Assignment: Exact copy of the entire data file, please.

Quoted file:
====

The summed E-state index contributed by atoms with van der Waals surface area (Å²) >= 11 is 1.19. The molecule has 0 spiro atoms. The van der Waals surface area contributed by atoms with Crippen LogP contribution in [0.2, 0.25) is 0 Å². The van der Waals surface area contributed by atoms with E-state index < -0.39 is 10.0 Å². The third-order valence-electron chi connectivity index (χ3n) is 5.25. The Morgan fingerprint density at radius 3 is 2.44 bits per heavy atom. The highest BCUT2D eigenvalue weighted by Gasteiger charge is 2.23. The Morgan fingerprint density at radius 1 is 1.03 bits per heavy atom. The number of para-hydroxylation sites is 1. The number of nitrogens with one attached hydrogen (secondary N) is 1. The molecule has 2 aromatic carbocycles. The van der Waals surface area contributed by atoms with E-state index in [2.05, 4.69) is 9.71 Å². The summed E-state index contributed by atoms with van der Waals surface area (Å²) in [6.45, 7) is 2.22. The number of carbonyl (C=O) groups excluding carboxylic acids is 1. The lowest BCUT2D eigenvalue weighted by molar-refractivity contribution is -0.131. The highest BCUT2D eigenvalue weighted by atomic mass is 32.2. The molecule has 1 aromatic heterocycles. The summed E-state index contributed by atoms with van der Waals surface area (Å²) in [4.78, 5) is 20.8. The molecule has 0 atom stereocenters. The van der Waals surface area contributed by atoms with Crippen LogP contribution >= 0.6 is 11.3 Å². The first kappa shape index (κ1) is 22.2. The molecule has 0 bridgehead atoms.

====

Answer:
The summed E-state index contributed by atoms with van der Waals surface area (Å²) >= 11 is 1.19. The molecule has 0 spiro atoms. The van der Waals surface area contributed by atoms with Crippen LogP contribution in [0.2, 0.25) is 0 Å². The van der Waals surface area contributed by atoms with E-state index < -0.39 is 10.0 Å². The third-order valence-electron chi connectivity index (χ3n) is 5.25. The Morgan fingerprint density at radius 3 is 2.44 bits per heavy atom. The highest BCUT2D eigenvalue weighted by Gasteiger charge is 2.23. The Morgan fingerprint density at radius 1 is 1.03 bits per heavy atom. The number of para-hydroxylation sites is 1. The number of nitrogens with one attached hydrogen (secondary N) is 1. The molecule has 2 aromatic carbocycles. The van der Waals surface area contributed by atoms with E-state index in [2.05, 4.69) is 9.71 Å². The summed E-state index contributed by atoms with van der Waals surface area (Å²) in [6.45, 7) is 2.22. The number of carbonyl (C=O) groups excluding carboxylic acids is 1. The lowest BCUT2D eigenvalue weighted by molar-refractivity contribution is -0.131. The highest BCUT2D eigenvalue weighted by atomic mass is 32.2. The molecule has 1 aromatic heterocycles. The summed E-state index contributed by atoms with van der Waals surface area (Å²) in [4.78, 5) is 20.8. The molecule has 0 atom stereocenters. The van der Waals surface area contributed by atoms with Crippen LogP contribution >= 0.6 is 11.3 Å². The first kappa shape index (κ1) is 22.2. The molecule has 0 bridgehead atoms.